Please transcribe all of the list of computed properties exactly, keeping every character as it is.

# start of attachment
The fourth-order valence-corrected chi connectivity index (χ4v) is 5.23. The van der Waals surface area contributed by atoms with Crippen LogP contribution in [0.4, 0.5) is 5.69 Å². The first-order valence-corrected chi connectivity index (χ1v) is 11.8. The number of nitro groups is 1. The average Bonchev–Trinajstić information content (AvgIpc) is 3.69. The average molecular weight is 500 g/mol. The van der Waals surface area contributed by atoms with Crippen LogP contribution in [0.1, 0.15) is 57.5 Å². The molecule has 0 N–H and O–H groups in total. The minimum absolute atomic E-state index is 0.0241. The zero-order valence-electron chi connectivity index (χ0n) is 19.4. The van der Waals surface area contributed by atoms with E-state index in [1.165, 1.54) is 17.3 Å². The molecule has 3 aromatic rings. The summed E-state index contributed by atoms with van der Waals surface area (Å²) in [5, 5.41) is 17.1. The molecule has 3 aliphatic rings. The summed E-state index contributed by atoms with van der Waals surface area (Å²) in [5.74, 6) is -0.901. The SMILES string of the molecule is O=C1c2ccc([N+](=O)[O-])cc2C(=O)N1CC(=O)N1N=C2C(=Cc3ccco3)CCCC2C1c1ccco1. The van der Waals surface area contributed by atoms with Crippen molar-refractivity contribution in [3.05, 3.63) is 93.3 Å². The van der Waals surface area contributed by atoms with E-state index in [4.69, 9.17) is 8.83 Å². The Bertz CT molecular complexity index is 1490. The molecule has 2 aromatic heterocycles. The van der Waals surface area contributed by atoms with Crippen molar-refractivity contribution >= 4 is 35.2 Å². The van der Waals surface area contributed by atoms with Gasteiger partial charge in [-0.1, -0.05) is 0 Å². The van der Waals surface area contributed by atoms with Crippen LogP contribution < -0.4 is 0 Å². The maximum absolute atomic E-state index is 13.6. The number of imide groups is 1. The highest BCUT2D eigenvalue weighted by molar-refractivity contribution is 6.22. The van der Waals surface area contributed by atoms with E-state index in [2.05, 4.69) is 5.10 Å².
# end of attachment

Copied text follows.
The fourth-order valence-corrected chi connectivity index (χ4v) is 5.23. The van der Waals surface area contributed by atoms with Crippen LogP contribution in [0.4, 0.5) is 5.69 Å². The first-order valence-corrected chi connectivity index (χ1v) is 11.8. The number of nitro groups is 1. The average Bonchev–Trinajstić information content (AvgIpc) is 3.69. The average molecular weight is 500 g/mol. The van der Waals surface area contributed by atoms with Crippen LogP contribution in [0.1, 0.15) is 57.5 Å². The molecule has 0 N–H and O–H groups in total. The minimum absolute atomic E-state index is 0.0241. The zero-order valence-electron chi connectivity index (χ0n) is 19.4. The van der Waals surface area contributed by atoms with E-state index in [1.165, 1.54) is 17.3 Å². The molecule has 3 aromatic rings. The summed E-state index contributed by atoms with van der Waals surface area (Å²) in [5, 5.41) is 17.1. The molecule has 3 aliphatic rings. The summed E-state index contributed by atoms with van der Waals surface area (Å²) in [5.74, 6) is -0.901. The SMILES string of the molecule is O=C1c2ccc([N+](=O)[O-])cc2C(=O)N1CC(=O)N1N=C2C(=Cc3ccco3)CCCC2C1c1ccco1. The van der Waals surface area contributed by atoms with Crippen molar-refractivity contribution in [3.05, 3.63) is 93.3 Å². The van der Waals surface area contributed by atoms with E-state index in [4.69, 9.17) is 8.83 Å². The Bertz CT molecular complexity index is 1490. The molecule has 2 aromatic heterocycles. The van der Waals surface area contributed by atoms with Crippen molar-refractivity contribution >= 4 is 35.2 Å². The van der Waals surface area contributed by atoms with Gasteiger partial charge in [-0.1, -0.05) is 0 Å². The van der Waals surface area contributed by atoms with Crippen LogP contribution < -0.4 is 0 Å². The maximum absolute atomic E-state index is 13.6. The number of imide groups is 1. The highest BCUT2D eigenvalue weighted by molar-refractivity contribution is 6.22. The van der Waals surface area contributed by atoms with E-state index in [2.05, 4.69) is 5.10 Å².